The STAR technology is based on the concept of epigenetics - the study of cellular factors (usually DNA and protein factors) that are involved in the regulation of gene expression.
In man, 80 to 90 per cent of genes are switched off, or silenced, because they code for proteins that are not essential for the functioning of cells. In fact, genes are silenced by default in cells, and those that need to remain active only do so because of the action of regulatory sequences.
This means that when cells are transformed with the DNA sequence required to make a protein, the most likely occurrence is that that they end up in a silent part of the genome - one of the principle reasons why creating cell lines to make proteinsis such a hit and miss affair. Crucell's solution is to use regulatory sequences - known as STAR elements - on either side of the protein-coding sequence (transgene), to create a non-silent portion of the genome.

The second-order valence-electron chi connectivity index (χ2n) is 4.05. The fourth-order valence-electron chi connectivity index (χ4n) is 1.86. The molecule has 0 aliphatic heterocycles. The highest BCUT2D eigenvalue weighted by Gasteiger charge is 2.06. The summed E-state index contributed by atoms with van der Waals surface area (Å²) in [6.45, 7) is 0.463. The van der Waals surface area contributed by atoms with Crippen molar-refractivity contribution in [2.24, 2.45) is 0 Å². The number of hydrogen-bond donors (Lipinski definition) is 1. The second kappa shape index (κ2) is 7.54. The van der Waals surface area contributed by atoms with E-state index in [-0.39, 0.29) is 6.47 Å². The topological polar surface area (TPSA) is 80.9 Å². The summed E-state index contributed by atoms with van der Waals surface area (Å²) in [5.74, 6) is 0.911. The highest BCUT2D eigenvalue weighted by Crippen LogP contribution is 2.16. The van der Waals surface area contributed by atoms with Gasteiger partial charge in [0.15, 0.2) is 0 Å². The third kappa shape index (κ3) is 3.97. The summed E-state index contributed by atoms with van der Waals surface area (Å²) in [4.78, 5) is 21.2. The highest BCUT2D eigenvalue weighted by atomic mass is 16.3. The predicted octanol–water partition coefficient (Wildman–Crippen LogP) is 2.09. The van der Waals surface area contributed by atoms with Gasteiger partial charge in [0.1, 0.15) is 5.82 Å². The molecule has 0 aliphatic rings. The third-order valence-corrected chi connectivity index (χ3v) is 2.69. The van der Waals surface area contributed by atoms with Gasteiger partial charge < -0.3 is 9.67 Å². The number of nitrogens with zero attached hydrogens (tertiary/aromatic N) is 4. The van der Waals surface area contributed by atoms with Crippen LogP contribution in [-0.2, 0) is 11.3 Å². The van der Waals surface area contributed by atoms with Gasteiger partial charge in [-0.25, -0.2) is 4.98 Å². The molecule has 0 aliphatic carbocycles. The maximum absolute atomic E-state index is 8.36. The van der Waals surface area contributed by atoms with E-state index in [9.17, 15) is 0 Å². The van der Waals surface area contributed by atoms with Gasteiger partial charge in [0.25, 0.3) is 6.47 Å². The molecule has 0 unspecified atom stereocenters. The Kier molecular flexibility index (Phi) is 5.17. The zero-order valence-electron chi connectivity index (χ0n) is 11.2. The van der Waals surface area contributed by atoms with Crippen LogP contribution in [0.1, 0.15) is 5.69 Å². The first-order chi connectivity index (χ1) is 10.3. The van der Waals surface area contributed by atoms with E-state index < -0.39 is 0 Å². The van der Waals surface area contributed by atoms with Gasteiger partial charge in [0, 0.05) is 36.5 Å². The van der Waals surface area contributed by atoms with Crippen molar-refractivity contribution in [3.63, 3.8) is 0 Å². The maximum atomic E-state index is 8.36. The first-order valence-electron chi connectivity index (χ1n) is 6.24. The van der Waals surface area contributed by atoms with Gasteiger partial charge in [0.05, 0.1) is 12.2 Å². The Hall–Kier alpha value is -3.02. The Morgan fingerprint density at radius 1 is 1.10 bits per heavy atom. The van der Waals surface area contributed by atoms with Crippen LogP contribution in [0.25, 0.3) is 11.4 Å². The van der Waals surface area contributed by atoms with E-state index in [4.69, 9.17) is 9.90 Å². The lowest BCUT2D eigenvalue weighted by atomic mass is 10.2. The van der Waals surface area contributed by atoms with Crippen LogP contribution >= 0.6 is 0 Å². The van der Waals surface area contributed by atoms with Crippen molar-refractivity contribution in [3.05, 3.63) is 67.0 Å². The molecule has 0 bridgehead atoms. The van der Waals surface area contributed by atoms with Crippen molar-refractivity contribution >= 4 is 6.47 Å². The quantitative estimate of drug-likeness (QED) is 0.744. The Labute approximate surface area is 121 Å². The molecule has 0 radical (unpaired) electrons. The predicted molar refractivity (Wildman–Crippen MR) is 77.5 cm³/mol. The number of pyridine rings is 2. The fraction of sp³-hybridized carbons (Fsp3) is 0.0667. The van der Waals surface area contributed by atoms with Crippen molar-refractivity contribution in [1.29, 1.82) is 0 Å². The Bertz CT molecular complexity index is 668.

The Medarex project aims to optimise the application of STAR in a bioreactor culture used to make a fully human antibody developed using Medarex's UltiMAb technology. Further details were not disclosed.
In January of this year, Crucell started a similar evaluation programme for the STAR technology with US biotechnology firm Genentech. And in March the Dutch firm was awarded its first patent for the technology.